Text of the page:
Why are junk-rated bonds attractive?

For many retail investors, bonds are a conservative financial instrument with the potential to earn returns slightly above or at the level of a bank deposit. But this thesis applies only to “investment” bonds, but if you pay attention to “speculative” securities, then their nature is different – the profitability and risks are higher, but there are more opportunities for aggressive investors.

Risks and returns

“High-yield” corporate bonds are debt financial instruments that offer higher yields than other bonds. Classically, “high-yield” bonds are financial instruments with a  credit rating below “investment”, that is, BBB-/Baa3. These bonds are said to have a “speculative” or “junk” rating.

Nevertheless, the “rating” approach has one drawback: ratings do not always reflect the fundamental credit quality of the issuer at the current moment, and a significant shift both positively and negatively is possible. If we talk about the yield itself, then, according to analysts at SberCIB Investment Research, “highly profitable” are bonds traded with a yield of 4% or more in dollars with an average duration of 3-5 years.

Shown below are the average returns on the assets of U.S. Corporate High Yield Bond (HYG) and Investment Grade Bond (LQD) ETF* assets. It can be seen that dollar yields have declined significantly of late: BB-/B+ weighted average HYG is now trading at the same yield (about 4%) as A-/BBB+ rated LQD just a year and a half ago. In a world of low interest rates and high investor risk appetite, high-yield bonds are becoming an increasingly important asset class, but at the same time require a more careful choice of financial instruments for building an investment portfolio.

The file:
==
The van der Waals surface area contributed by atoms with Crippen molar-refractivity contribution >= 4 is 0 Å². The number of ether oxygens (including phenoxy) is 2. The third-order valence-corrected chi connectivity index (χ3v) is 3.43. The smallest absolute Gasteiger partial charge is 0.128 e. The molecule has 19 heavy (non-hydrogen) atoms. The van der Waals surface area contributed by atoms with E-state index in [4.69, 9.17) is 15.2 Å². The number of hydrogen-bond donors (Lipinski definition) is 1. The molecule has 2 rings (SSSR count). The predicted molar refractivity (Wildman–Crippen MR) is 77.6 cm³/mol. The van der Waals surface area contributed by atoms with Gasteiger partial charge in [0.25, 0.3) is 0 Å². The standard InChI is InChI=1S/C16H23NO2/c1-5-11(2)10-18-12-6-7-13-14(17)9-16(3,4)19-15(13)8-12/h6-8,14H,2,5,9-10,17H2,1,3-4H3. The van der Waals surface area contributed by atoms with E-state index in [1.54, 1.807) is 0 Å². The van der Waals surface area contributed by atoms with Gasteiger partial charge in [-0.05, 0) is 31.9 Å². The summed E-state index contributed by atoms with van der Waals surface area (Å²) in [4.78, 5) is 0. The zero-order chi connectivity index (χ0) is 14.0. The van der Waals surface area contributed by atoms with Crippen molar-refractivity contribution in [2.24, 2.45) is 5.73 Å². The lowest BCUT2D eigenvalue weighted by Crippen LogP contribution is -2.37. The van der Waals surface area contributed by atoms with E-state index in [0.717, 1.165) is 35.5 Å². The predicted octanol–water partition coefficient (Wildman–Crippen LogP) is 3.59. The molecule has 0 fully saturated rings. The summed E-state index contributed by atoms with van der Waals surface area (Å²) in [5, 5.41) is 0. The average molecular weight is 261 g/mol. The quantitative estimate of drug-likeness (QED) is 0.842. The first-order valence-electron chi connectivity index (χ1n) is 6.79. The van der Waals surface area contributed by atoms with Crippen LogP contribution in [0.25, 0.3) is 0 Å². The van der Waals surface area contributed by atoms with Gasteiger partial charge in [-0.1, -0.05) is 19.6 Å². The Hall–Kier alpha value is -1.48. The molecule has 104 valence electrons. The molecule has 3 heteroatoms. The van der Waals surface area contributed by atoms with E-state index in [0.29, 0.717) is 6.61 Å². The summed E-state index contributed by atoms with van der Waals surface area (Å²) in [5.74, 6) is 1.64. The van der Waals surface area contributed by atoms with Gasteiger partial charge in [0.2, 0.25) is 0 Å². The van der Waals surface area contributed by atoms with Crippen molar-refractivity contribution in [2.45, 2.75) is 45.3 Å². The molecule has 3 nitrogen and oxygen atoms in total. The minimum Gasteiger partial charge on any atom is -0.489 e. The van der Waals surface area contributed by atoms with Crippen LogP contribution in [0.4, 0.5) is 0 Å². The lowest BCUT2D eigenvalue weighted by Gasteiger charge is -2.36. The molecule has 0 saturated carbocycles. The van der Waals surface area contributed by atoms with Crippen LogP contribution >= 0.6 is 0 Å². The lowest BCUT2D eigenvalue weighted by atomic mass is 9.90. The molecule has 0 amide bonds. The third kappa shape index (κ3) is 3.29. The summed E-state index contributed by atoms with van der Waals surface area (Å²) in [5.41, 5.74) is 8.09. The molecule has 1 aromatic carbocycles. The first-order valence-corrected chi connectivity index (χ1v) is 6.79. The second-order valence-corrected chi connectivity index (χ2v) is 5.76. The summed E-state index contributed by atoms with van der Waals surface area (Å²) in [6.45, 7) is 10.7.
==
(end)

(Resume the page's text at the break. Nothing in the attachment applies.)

Yields on US Corporate High Yield Bond (HYG) and Investment Grade Bond (LQD) ETF assets

The possibility of obtaining increased profitability is a consequence of increased risk, in this case, credit. If we look at the market average default probability for each rating category, we will see that it rises quite sharply when moving into the “junk” category and quickly grows further when the rating deteriorates.

Probability of issuer default within 20 years depending on the rating

Sources of increased credit risk can be various factors, such as the immediate financial condition of the issuing company, the external realities of the industry or national economy, the position of debt in the capital structure of the issuing company and specific terms of issuance, as well as “soft” factors – the profile of business owners, political aspects etc.

Features of “high-yield” bonds

In fact, apart from simply increased risk offset by possible additional returns, such financial instruments are quite different from “investment” grade bonds.

High-yield bonds are becoming less sensitive to changes in interest rates as yields rise: rather, corporate profits and cash flows (both at macro and micro levels) and the general state of the economy become the key driver. In this regard, “high-yield” bonds are even placed closer to stocks than to less risky financial instruments, which also translates into increased price volatility.

In the world of “high-yield” bonds, there are extreme segments – stressed and distressed debt, that is, the debt of a business that is in a difficult situation with an increasing chance of restructuring or default, and the debt of an issuing company that is already inevitably approaching this development or has gone through it. Such bonds trade well below par, implying a current equity value of zero; often, in the course of restructuring, current creditors also become shareholders of the issuing company. Bonds of this class become even more volatile and, in this sense, even closer to stocks in nature. Below is a chart of the change in the price of Eurobonds of the Argentinean oil and gas company CGC (due in November 2021), which can be classified as stressed in terms of their level of profitability and price. For securities of this issue, movements of ±20% over several months are quite common.